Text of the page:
Preview: Australian Open 2016 - Novak Djokovic meets Andy Murray yet again
The Australian Open finals will see a repeat of last year's lineup, with the World No. 1 taking on the World No. 2 to defend his title.
It’s an old rivalry – and it was at the same tournament, at the same stage last year, when Novak Djokovic put paid to Murray’s Australian Open hope in the Scot’s 4th finals appearance in Melbourne.
Three of those four had been against Djokovic – the other against Roger Federer, with Murray losing every single time.
It is also to be noted, however, that Murray defeated Djokovic to win his own first Grand Slam title at the US Open in 2012, and beat him again on home ground at Wimbledon the following year – so he is not ill-equipped against the Serb.
But the World No. 1 has held on to that title for over 170 weeks now, and does not appear to be relinquishing the title anytime soon, with some absolutely scintillating form and a total annihilation of his opponents.
The top-ranked player has shown his moments of weakness at the Australian Open, though, with a tough match against 14th seed Gilles Simon. The Frenchman took him to 5 sets, with Djokovic gaining notoriety for committing a mammoth 100 unforced errors on his way to an eventual win.
Just as Djokovic was tested by Simon, Murray was himself tested by 13th seed Milos Raonic, who began the year having beaten Roger Federer to a title.
In fact, Murray looked to be losing until an injured Milos Raonic began flagging and losing the momentum he had gained early on in the pair’s match.
The Serb leads the Scot resoundingly in their head-to-head record; the pair have played 30 times in the past, with Djokovic winning on 21 occasions. Of their 7 encounters in 2015, Djokovic won all but one – the finals of the Montreal Masters, a title that Murray went on to win.
Their contest at the finals last year started off very closely, with both the first and second sets going to tiebreaks – one apiece to Djokovic and Murray, following which the Scot’s forehand let him down spectacularly as he lost the final two sets.
His forehand has been quite errant over the past number of years – while it has led to some strong winners off his racquet, it can also just as quickly lead to disaster for the World No. 2, who often starts off strongly and loses momentum, much as he did last year after looking strong against Djokovic – and even up a break in the third set, managed to squander that to be bageled in the fourth.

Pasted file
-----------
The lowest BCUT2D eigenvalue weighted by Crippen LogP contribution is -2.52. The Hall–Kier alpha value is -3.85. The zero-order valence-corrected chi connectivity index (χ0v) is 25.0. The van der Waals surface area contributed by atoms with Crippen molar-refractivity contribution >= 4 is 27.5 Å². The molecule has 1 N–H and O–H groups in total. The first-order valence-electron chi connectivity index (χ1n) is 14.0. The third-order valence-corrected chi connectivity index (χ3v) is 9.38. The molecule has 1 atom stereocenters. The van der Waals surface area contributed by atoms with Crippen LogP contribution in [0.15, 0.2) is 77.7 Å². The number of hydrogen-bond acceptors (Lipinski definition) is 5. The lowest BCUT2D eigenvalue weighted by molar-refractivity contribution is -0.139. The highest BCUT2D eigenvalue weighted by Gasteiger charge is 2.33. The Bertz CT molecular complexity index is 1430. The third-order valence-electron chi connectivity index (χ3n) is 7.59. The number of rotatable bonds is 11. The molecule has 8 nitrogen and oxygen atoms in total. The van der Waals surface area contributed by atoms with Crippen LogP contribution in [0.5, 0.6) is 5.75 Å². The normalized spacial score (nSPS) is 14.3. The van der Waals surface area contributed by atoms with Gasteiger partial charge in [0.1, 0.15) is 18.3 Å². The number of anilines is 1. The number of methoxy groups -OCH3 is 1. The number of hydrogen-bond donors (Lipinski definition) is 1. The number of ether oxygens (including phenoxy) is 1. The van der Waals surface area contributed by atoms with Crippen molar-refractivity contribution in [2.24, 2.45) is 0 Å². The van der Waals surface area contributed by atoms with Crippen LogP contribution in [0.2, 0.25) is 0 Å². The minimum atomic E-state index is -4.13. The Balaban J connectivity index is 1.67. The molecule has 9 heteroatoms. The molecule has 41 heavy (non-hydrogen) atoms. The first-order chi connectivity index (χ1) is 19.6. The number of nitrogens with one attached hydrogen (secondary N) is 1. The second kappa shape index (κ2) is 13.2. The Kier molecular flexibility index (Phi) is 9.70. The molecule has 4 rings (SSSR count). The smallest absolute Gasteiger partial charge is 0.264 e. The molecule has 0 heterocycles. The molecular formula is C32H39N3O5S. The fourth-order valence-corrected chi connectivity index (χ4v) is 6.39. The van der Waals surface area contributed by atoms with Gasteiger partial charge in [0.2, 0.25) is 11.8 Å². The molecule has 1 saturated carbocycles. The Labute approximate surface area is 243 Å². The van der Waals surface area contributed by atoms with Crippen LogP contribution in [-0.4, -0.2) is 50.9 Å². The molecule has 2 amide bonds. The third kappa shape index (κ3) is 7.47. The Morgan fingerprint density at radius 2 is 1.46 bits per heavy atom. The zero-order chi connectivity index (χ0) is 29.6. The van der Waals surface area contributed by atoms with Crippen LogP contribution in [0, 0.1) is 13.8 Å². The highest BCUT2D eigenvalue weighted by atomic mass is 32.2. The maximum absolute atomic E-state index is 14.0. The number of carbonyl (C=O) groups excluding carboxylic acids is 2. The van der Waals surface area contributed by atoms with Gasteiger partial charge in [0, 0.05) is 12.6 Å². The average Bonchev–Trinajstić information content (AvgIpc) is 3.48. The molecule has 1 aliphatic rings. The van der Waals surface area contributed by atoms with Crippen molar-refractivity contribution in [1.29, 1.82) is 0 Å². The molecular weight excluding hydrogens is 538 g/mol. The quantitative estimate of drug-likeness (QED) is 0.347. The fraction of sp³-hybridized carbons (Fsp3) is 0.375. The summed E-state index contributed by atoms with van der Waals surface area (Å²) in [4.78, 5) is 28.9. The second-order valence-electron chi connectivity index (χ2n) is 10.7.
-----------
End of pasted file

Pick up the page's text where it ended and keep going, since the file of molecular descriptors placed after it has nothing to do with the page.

Barring his contest against Gilles Simon, Djokovic has for his part looked in consummate form. He has already won a title this year at the Qatar ExxonMobil Open, completely outclassing longtime rival and former World No. 1 Rafael Nadal, who was beaten 6-1, 6-2 by the Serb’s ruthless attack.
Djokovic won 6 Masters titles last year – defeating Andy Murray in two of them, and 3 Majors. Denied a Calendar Slam by a powerful Stan Wawrinka at Roland Garros last year, he will look to start off 2016 aiming to fulfil that goal and add to his tally of 10 Grand Slams.
He is already a 5-time champion here and a crowd favourite, so Djokovic will be buoyed by that fact as well.
The pair’s last meeting, at the finals of the BNP Paribas Masters last year, saw Djokovic soundly dispatch Murray in straight sets – 6-2, 6-4, a fact that will not exactly please the Scot.
Things look primed to give Djokovic yet another Grand Slam title, but could Andy Murray pull a rabbit out a hat and upset his rival?
Djokovic won 11 trophies last year, he won 3 of the Grand Slams and was in the final of the 4th, and he’s gunning for a record 6th Australian Open title. Is he unstoppable? Quite possibly.
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